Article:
My name is not down to this Amendment, but I have listened to this Debate. We are not discussing anything novel. All we are discussing, as hon. Members will see if they read the Bill, is the transfer of functions of the Minister of Health and Secretary of State for Scotland, with respect to national health insurance, old age pensions, widows', orphans' and old age contributory pensions and supplementary pensions, and these are all developments of national insurance. There is nothing novel about that. Then there are the functions of the Minister of Labour and National Service with respect to unemployment insurance and unemployment assistance, which was originally called national insurance in the Act of 1911. Finally, there are the functions of the Secretary of State with respect to workmen's compensation, which is to be changed from an individual insurance to a national insurance. Family allowances, which are the only novel feature of the scheme, are associated with the scheme of the hon. Member for Berwick-upon-Tweed (Sir W. Beveridge).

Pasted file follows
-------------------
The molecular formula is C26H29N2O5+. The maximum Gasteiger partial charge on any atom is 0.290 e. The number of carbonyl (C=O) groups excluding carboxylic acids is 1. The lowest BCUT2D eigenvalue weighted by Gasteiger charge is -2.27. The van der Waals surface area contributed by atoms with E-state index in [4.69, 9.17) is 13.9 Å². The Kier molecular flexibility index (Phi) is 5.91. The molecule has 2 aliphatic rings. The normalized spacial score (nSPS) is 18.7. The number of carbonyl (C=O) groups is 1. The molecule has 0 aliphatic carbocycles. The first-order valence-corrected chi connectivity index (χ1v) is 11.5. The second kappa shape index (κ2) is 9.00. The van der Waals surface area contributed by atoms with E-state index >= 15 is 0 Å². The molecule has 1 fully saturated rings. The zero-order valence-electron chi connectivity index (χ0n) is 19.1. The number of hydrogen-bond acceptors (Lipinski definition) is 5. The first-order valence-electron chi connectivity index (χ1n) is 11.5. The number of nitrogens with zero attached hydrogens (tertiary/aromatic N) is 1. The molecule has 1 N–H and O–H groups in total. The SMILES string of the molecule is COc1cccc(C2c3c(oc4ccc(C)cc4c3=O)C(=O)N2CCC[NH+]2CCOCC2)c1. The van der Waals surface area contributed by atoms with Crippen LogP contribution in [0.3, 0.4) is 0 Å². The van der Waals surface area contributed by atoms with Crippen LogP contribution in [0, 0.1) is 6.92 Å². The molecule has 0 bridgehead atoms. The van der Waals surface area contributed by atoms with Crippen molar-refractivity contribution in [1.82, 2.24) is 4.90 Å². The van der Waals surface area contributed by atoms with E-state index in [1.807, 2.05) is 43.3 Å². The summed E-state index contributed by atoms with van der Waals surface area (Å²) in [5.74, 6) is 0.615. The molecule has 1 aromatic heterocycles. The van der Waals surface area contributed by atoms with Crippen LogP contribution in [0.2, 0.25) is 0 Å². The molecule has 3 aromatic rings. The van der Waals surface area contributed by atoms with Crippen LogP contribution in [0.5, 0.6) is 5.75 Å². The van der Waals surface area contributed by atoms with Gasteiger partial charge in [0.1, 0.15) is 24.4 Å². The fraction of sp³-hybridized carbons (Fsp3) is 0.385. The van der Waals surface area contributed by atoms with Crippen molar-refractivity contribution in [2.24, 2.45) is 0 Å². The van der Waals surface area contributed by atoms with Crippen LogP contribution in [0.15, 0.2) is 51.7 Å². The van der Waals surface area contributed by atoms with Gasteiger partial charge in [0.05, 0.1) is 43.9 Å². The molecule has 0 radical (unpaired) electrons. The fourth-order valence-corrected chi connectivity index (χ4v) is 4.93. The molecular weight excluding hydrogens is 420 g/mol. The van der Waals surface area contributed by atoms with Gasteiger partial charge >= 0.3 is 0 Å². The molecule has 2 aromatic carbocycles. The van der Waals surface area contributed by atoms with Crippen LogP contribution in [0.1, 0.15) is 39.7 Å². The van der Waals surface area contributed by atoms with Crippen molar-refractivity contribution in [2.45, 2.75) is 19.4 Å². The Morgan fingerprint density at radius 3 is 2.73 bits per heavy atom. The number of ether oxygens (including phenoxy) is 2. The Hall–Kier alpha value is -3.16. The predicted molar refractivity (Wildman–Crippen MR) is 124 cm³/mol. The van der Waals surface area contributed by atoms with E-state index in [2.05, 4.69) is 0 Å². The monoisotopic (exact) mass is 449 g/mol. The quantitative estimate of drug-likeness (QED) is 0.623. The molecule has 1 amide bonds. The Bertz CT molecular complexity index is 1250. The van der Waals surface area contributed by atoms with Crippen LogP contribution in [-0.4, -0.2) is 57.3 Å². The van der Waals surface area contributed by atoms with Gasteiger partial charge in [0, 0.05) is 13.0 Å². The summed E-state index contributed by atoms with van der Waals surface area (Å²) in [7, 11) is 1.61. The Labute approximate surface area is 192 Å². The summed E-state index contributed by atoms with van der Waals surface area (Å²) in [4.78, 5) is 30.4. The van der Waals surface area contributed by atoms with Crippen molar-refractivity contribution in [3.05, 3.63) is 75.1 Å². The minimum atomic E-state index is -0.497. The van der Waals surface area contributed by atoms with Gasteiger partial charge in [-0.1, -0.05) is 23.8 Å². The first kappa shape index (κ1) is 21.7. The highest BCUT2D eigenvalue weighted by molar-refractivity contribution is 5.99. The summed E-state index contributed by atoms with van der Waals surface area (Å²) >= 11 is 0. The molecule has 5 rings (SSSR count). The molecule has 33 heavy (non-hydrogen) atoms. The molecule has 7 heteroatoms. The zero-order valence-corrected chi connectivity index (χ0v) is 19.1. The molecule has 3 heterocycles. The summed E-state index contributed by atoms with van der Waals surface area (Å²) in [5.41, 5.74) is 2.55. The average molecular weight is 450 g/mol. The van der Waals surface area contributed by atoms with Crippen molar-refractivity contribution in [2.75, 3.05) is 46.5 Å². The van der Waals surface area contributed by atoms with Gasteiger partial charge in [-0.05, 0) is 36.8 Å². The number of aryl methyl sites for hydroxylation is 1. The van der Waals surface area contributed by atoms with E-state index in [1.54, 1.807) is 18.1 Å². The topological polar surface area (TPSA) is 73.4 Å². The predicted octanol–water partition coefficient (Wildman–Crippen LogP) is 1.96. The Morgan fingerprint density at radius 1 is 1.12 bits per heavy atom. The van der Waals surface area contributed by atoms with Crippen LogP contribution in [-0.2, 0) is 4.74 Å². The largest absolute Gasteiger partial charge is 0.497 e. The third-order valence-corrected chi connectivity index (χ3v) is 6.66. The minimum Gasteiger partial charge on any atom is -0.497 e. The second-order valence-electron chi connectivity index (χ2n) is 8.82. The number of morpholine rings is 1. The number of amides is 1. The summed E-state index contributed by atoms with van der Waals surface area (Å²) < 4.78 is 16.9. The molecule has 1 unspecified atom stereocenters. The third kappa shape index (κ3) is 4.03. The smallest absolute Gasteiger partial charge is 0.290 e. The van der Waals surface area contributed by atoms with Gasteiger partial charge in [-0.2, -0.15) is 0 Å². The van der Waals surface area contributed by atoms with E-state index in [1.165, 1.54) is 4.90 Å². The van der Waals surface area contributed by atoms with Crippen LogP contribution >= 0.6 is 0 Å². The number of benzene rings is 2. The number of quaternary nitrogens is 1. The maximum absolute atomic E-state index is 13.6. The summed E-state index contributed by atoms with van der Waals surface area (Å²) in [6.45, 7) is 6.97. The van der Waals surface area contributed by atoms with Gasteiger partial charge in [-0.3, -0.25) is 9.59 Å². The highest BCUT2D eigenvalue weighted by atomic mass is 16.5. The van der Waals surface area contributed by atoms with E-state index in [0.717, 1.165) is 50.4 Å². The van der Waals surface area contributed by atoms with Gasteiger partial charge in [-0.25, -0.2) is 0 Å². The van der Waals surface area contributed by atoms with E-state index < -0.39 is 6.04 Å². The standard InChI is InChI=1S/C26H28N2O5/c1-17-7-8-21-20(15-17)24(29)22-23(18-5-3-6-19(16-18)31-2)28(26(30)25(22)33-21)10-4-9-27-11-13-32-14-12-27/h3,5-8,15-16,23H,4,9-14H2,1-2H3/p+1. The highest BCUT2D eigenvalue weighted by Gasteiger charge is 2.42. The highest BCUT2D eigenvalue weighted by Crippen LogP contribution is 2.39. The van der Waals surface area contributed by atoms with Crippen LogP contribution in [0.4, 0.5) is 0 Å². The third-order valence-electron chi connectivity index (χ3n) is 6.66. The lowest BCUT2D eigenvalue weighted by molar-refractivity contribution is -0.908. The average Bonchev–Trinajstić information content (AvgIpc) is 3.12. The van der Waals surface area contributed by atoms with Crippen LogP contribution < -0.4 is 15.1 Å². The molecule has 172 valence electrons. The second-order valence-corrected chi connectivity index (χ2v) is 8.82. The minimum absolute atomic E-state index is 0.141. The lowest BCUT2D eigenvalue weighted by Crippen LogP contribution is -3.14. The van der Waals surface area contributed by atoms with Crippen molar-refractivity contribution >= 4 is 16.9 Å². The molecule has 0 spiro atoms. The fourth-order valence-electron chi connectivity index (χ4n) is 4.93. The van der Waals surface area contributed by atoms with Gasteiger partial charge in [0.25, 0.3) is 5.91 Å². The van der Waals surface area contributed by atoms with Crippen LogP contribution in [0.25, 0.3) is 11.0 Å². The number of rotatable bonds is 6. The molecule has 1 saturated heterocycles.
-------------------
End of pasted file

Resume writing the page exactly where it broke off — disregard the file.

We have only added a bonus to all the benefits and pulled them about a bit. The only thing that is fresh, legislatively, in the Bill, is family allowances; the rest is merely putting a few more storeys on the old structure, and altering the position of the lavatory and the pantry. Why pretend that you are doing something novel, when all you are doing is to pay out larger benefits and collect larger contributions, and bring all this under one Act? Instead of having these matters dealt with by the Ministry of Health, the Ministry of Labour, the Treasury and the Home Office, you put them all into one and call it social insurance. Let us be truthful about it.